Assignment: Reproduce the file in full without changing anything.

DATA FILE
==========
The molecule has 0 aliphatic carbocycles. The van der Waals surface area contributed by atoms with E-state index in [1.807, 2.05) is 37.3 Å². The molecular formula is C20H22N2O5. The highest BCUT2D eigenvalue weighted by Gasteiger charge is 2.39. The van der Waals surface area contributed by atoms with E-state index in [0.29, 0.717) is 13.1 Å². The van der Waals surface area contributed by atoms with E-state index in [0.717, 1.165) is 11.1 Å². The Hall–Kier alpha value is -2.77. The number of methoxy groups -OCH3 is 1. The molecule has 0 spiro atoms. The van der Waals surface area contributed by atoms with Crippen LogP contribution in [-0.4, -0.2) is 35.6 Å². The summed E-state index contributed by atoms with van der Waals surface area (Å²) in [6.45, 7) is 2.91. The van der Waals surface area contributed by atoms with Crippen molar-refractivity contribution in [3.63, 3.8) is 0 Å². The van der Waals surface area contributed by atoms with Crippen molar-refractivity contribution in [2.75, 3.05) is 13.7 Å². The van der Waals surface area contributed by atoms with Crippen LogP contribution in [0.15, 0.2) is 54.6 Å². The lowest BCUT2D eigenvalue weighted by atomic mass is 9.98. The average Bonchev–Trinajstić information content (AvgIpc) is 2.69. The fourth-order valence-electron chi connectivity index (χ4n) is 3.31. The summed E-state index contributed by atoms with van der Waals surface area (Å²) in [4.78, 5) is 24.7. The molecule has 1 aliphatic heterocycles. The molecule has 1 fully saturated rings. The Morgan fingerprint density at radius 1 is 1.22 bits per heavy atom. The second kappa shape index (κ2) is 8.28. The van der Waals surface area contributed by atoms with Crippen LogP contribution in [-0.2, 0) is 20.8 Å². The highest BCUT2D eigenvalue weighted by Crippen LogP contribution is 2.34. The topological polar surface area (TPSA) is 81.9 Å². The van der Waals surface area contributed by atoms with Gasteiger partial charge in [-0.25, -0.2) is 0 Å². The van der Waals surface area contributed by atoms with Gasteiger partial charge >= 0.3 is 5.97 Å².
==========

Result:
The molecule has 0 aliphatic carbocycles. The van der Waals surface area contributed by atoms with E-state index in [1.807, 2.05) is 37.3 Å². The molecular formula is C20H22N2O5. The highest BCUT2D eigenvalue weighted by Gasteiger charge is 2.39. The van der Waals surface area contributed by atoms with E-state index in [0.29, 0.717) is 13.1 Å². The van der Waals surface area contributed by atoms with E-state index in [0.717, 1.165) is 11.1 Å². The Hall–Kier alpha value is -2.77. The number of methoxy groups -OCH3 is 1. The molecule has 0 spiro atoms. The van der Waals surface area contributed by atoms with Crippen LogP contribution in [-0.4, -0.2) is 35.6 Å². The summed E-state index contributed by atoms with van der Waals surface area (Å²) in [6.45, 7) is 2.91. The van der Waals surface area contributed by atoms with Crippen molar-refractivity contribution in [3.63, 3.8) is 0 Å². The van der Waals surface area contributed by atoms with Crippen molar-refractivity contribution in [2.75, 3.05) is 13.7 Å². The van der Waals surface area contributed by atoms with Crippen LogP contribution in [0.15, 0.2) is 54.6 Å². The lowest BCUT2D eigenvalue weighted by atomic mass is 9.98. The average Bonchev–Trinajstić information content (AvgIpc) is 2.69. The fourth-order valence-electron chi connectivity index (χ4n) is 3.31. The summed E-state index contributed by atoms with van der Waals surface area (Å²) in [4.78, 5) is 24.7. The molecule has 1 aliphatic heterocycles. The molecule has 1 fully saturated rings. The Morgan fingerprint density at radius 1 is 1.22 bits per heavy atom. The second kappa shape index (κ2) is 8.28. The van der Waals surface area contributed by atoms with Crippen LogP contribution in [-0.2, 0) is 20.8 Å². The highest BCUT2D eigenvalue weighted by Crippen LogP contribution is 2.34. The topological polar surface area (TPSA) is 81.9 Å². The van der Waals surface area contributed by atoms with Gasteiger partial charge in [-0.25, -0.2) is 0 Å². The van der Waals surface area contributed by atoms with Gasteiger partial charge >= 0.3 is 5.97 Å².